We’ve all been to some type of public building full of information, often focusing on one area of knowledge—art, history, science, social science. We call these things museums. They exist so that we can get more of an immersive learning experience than simply reading about faraway places, peoples, and times that are mostly if not completely out of our reach.
And this makes sense — people want to experience new and exciting things in ways that often make lasting impressions. However, these buildings do not give justice to the reality behind the information and cultures they are trying to represent. There is nothing quite like experiencing the real thing. And until you do, you can’t prepare for what it’ll be like.
I visited a museum about the Maijuna people, which make up four individual communities in Sucusari in Loreto, Peru. Snapshots of their historic and current cultures are presented, but after having interviewed some of the community leaders, I realized some not so evident details about the communities were missing. I knew their culture and their past, but not the more important meanings behind parts of their culture.
The same goes for the Peruvian Amazon rainforest in general. As a kid, and still now, I watched nature documentaries and read books from the non-fiction part of the school library, but I did not understand the true majesty of the vast resource of life that is the Amazon. It took me a dark, buggy night in the middle of the rainforest to really understand what it is all about.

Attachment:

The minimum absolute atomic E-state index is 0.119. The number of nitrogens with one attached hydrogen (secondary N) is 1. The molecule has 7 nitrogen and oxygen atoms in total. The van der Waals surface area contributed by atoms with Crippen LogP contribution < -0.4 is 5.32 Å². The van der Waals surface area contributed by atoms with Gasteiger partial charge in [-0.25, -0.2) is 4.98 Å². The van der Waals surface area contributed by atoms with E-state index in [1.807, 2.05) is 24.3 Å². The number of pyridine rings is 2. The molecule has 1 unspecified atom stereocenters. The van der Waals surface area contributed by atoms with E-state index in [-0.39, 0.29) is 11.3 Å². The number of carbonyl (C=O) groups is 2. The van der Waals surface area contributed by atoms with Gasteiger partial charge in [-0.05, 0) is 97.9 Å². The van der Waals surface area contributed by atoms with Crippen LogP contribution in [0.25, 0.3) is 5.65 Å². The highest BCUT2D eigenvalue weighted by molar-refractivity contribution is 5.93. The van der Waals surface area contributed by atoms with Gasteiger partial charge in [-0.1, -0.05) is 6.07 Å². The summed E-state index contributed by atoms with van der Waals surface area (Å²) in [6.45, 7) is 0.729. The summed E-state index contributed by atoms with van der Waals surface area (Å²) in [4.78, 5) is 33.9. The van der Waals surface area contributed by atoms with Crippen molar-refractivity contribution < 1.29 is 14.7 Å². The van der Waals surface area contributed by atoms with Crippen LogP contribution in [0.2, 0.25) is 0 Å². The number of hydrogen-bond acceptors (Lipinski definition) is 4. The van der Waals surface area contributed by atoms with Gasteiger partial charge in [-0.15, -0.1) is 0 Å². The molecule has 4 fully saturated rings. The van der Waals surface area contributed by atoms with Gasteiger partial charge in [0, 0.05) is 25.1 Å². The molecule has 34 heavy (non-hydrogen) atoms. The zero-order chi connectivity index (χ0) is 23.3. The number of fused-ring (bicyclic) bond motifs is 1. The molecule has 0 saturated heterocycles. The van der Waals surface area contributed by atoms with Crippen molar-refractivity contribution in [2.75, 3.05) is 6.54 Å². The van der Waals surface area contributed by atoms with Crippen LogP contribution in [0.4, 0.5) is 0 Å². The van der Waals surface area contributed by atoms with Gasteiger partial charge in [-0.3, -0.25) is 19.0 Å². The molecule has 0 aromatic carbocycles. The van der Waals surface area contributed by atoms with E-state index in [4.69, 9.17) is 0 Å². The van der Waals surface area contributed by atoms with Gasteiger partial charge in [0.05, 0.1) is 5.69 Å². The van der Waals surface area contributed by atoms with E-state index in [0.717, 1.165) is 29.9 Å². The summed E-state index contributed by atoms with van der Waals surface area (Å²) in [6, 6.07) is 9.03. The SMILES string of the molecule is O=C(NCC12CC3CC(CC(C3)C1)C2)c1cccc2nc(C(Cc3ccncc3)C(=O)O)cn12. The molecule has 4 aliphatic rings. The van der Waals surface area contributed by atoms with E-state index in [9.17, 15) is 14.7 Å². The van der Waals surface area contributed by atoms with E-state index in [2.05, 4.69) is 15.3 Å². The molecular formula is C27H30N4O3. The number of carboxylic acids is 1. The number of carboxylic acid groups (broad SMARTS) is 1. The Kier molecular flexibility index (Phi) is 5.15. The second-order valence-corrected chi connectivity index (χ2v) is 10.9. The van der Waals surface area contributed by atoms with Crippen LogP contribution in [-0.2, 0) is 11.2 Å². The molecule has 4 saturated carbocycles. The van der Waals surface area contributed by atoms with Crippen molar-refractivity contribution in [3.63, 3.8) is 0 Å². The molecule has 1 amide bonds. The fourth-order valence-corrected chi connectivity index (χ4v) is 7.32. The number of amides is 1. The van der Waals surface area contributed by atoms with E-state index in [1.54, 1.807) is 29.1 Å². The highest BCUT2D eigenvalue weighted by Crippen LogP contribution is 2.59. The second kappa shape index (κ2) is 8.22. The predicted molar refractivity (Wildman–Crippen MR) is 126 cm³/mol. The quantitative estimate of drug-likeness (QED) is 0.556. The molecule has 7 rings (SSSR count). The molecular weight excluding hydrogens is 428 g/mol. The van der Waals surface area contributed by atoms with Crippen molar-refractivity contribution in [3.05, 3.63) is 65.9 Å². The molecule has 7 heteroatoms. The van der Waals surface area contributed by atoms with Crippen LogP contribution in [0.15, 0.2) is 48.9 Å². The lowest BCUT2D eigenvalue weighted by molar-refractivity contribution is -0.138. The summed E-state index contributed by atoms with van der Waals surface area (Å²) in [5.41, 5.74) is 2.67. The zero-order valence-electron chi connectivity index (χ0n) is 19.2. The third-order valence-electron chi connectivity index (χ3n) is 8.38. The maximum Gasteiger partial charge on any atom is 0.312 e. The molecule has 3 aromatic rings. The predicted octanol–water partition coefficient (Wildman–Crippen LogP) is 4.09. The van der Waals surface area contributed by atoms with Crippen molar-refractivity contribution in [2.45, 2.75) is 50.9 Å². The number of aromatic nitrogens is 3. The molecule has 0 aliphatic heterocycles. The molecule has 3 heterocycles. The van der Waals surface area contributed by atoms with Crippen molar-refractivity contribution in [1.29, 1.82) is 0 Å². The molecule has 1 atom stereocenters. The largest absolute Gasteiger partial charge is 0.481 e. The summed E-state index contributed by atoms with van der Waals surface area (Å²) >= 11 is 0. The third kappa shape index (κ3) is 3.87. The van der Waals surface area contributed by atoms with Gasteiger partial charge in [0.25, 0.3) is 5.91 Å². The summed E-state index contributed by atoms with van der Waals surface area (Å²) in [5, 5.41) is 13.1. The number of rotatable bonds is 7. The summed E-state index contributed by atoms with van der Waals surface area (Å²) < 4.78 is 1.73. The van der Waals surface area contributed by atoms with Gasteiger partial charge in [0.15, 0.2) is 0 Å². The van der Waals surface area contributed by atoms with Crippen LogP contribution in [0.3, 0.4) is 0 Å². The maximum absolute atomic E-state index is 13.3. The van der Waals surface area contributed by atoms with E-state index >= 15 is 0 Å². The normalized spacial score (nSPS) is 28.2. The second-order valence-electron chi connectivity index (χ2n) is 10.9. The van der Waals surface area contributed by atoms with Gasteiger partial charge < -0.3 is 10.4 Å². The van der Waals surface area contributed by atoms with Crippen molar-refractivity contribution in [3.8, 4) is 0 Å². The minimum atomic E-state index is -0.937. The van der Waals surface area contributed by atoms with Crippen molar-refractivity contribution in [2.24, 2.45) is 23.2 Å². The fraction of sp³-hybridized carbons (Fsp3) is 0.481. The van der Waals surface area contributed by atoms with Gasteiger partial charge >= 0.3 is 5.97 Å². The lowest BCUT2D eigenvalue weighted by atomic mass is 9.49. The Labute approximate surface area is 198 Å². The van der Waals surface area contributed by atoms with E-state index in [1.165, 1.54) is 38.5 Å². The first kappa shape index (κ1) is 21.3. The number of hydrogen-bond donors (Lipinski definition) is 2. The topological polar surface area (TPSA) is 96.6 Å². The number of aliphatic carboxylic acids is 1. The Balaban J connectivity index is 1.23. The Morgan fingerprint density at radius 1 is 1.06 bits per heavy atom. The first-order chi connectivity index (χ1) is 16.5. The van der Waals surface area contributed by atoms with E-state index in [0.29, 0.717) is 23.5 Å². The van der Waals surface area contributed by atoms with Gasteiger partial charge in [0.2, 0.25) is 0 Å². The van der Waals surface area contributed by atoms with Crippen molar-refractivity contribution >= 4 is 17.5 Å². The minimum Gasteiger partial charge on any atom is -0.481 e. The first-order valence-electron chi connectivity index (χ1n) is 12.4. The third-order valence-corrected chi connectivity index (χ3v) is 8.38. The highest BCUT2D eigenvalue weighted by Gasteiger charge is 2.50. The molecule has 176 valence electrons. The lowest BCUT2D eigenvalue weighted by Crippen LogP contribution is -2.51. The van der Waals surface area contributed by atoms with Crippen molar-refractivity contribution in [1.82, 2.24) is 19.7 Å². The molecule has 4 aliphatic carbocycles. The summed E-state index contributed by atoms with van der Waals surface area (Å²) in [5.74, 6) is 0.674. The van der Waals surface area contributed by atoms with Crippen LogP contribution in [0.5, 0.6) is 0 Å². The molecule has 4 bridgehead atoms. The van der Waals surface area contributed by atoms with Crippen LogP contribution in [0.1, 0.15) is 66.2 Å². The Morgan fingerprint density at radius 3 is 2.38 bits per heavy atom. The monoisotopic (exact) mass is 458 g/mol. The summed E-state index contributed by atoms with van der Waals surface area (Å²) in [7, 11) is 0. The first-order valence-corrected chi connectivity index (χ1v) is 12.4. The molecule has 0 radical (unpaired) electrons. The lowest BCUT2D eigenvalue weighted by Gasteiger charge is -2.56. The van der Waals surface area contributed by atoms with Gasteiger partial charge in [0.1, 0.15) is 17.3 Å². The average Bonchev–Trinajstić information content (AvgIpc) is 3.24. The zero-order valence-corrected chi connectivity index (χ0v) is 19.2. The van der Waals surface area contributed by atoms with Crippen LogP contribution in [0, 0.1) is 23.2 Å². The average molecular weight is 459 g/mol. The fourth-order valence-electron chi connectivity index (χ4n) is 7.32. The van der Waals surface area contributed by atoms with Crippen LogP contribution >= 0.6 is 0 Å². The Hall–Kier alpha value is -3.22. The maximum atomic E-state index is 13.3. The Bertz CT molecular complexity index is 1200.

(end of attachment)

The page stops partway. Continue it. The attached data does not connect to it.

We stood, in spots especially (or so it seemed) pointed out by our guide, around an enormous buttress tree in Sucusari, a part of the Peruvian Amazon more remote than I ever thought I would get to visit. This tree seemed not altogether very special, unless you counted its slightly larger than normal size. Before coming to see this tree, we were told it hosted luminescent fungi or bacteria, the classification of which has not yet been discovered.
When someone tells you of some amazing natural phenomena such as this, it is only natural for you to imagine it molded from other impressions you may have had with similar entities — for me this was those huge glowing trees from James Cameron’s Avatar movie. How lame this comparison turned out to be.
Our guide instructed us to turn out our lights, dousing the group in complete darkness, and to look up and try to find a star. With nothing but canopy above us, this seemed a ridiculous request, until he asked us to turn our attention to the ground we stood on to try to spot these stars. As small twinkles grew and developed into our own jungle heavens, I was blown away.
The heavens are on the ground! They were closer than we realized. They are closer than we realized. Then and there was I was able to fully grasp the meaning and importance of the Amazon’s biodiversity. Then and there was I able to finally understand the superficiality with which we mere humans lead our lives, designing buildings with snapshots of only fractions of what we could ever understand, what we could ever feel about and learn from our surroundings.
This disconnection between museums and reality — between everyday life and nature — is unfortunately inevitable. But this makes the moments of clarity all the more special, and the hope you should have for these experiences all the more important.